Pediatricians back gay marriage as being in kids' best interests

2013-03-22T00:00:00Z Pediatricians back gay marriage as being in kids' best interestsThe Associated Press The Associated Press
March 22, 2013 12:00 am  • 

CHICAGO - The nation's most influential pediatricians group says gays should be allowed to marry to help ensure the health and well-being of their children.

The American Academy of Pediatrics' new policy, published online Thursday, cites research showing that the parents' sexual orientation has no effect on a child's development. Kids fare just as well in gay or straight families when they are nurturing and financially and emotionally stable, the academy says.

The academy believes that a two-parent marriage is best equipped to provide that kind of environment. Their policy says that if a child has two gay parents who choose to marry, "It is in the best interests of their children that legal and social institutions allow and support them to do so."

The policy cites reports indicating that almost 2 million U.S. children are being raised by gay parents, many of them in states that don't allow gays to marry.

The academy announced its position Thursday. Officials with the group said they wanted to make the academy's views known before two gay marriage cases are considered by the U.S. Supreme Court next week.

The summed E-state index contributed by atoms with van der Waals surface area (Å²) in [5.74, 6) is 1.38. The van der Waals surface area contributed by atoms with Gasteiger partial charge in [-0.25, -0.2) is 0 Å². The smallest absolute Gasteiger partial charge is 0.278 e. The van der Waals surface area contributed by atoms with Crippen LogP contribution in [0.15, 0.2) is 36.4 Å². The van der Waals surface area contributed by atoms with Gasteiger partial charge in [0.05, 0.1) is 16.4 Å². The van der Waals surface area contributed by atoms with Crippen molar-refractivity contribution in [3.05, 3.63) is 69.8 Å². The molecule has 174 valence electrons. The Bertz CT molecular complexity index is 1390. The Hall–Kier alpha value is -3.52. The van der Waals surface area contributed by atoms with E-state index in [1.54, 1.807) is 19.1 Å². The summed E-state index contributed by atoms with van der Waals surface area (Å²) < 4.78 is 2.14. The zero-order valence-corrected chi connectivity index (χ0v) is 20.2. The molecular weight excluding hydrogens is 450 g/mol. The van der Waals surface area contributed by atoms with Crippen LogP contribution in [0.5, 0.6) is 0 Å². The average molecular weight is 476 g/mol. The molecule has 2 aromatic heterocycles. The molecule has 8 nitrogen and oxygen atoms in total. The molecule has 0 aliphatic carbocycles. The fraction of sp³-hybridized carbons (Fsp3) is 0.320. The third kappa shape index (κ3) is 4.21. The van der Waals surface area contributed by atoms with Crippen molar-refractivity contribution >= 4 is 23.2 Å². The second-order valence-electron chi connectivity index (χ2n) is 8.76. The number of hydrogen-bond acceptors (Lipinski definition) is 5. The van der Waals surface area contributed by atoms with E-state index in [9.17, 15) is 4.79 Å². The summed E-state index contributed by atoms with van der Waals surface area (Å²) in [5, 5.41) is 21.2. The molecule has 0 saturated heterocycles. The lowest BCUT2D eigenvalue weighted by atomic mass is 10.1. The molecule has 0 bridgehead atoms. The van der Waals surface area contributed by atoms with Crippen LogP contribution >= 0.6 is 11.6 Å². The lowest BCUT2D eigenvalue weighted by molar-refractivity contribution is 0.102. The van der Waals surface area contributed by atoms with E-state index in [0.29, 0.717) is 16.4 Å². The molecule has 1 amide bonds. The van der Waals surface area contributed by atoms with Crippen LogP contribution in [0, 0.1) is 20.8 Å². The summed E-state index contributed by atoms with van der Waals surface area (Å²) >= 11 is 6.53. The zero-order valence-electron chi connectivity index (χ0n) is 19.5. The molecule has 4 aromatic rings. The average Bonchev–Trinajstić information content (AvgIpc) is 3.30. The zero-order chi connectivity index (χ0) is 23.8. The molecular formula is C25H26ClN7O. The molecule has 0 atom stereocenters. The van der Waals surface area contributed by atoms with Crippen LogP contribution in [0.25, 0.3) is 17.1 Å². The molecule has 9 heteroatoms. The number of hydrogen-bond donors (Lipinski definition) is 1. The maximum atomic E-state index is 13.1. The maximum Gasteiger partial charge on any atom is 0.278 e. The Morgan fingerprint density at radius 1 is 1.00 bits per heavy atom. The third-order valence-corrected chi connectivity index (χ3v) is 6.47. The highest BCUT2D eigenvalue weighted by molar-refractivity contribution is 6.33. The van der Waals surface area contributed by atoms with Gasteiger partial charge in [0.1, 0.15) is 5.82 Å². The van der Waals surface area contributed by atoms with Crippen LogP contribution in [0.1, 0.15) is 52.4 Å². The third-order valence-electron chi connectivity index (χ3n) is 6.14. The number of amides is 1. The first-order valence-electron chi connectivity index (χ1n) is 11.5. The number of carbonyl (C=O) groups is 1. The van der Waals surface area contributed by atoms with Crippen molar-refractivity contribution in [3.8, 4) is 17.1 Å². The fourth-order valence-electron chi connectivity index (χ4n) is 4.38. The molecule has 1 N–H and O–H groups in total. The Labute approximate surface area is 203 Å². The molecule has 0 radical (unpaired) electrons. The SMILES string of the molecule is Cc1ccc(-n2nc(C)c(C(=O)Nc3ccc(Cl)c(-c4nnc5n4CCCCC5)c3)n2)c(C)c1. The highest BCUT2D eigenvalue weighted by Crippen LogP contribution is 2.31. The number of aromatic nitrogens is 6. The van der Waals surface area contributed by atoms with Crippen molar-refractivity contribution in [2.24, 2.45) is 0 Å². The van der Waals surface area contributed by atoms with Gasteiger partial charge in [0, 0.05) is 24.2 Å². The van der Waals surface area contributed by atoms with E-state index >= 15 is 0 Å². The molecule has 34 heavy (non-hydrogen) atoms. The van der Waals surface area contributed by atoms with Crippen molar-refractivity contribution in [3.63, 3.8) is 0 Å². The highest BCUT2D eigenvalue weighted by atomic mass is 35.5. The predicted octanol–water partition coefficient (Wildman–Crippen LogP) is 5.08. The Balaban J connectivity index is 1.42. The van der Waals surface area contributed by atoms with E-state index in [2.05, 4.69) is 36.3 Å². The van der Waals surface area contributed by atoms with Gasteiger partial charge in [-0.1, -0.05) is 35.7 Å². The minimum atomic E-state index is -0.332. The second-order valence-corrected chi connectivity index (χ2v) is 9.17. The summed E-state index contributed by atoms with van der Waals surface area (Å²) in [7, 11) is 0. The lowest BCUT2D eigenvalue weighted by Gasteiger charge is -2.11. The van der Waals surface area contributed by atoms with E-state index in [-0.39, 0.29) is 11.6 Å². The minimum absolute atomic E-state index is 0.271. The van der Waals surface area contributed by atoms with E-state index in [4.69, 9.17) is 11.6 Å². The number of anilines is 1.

"We wanted that policy statement available for the justices to review," said Dr. Thomas McInerney, academy president and a pediatrician in Rochester, N.Y.

The pediatricians' gay-marriage stance is not surprising. They previously joined other national groups including the American Medical Association in supporting one of the Supreme Court cases, which contends the Defense of Marriage Act is unconstitutional. The academy also previously supported adoption by gay parents.

The academy's statement notes that several other national health groups have supported gay marriage. Those are the American Academy of Family Physicians, the American Psychiatric Association, the American Psychological Association and the American College of Nursing.

Dr. Ben Siegel, a Boston pediatrician and chairman of the committee that developed the new policy, said its focus is on "nurturing children. We want what's best for children."

The academy has a history of taking a stand on politically touchy issues. It has discouraged families with children from having guns in their homes and urged pediatricians to give teens advance prescriptions for emergency birth control.

Copyright 2014 The Associated Press. All rights reserved. This material may not be published, broadcast, rewritten or redistributed.

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